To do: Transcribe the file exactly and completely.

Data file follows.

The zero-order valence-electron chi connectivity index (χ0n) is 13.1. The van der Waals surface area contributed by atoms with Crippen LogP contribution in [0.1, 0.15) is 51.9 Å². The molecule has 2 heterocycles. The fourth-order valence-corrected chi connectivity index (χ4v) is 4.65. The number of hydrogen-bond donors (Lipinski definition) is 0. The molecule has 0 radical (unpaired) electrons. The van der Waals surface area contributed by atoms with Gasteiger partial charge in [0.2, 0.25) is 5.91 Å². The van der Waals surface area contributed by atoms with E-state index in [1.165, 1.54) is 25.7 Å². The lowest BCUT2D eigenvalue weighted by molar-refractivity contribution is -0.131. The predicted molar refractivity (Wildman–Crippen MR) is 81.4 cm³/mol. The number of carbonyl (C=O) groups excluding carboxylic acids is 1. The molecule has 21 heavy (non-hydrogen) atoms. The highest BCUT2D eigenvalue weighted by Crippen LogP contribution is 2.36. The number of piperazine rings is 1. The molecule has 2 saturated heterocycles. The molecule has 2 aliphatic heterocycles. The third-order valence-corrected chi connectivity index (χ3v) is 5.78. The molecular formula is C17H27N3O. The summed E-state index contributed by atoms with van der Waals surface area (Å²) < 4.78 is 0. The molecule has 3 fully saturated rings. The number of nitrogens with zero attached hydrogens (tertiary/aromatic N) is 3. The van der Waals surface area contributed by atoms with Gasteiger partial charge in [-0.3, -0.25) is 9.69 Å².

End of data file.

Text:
The zero-order valence-electron chi connectivity index (χ0n) is 13.1. The van der Waals surface area contributed by atoms with Crippen LogP contribution in [0.1, 0.15) is 51.9 Å². The molecule has 2 heterocycles. The fourth-order valence-corrected chi connectivity index (χ4v) is 4.65. The number of hydrogen-bond donors (Lipinski definition) is 0. The molecule has 0 radical (unpaired) electrons. The van der Waals surface area contributed by atoms with Gasteiger partial charge in [0.2, 0.25) is 5.91 Å². The van der Waals surface area contributed by atoms with E-state index in [1.165, 1.54) is 25.7 Å². The lowest BCUT2D eigenvalue weighted by molar-refractivity contribution is -0.131. The predicted molar refractivity (Wildman–Crippen MR) is 81.4 cm³/mol. The number of carbonyl (C=O) groups excluding carboxylic acids is 1. The molecule has 21 heavy (non-hydrogen) atoms. The highest BCUT2D eigenvalue weighted by Crippen LogP contribution is 2.36. The number of piperazine rings is 1. The molecule has 2 saturated heterocycles. The molecule has 2 aliphatic heterocycles. The third-order valence-corrected chi connectivity index (χ3v) is 5.78. The molecular formula is C17H27N3O. The summed E-state index contributed by atoms with van der Waals surface area (Å²) < 4.78 is 0. The molecule has 3 fully saturated rings. The number of nitrogens with zero attached hydrogens (tertiary/aromatic N) is 3. The van der Waals surface area contributed by atoms with Gasteiger partial charge in [-0.3, -0.25) is 9.69 Å².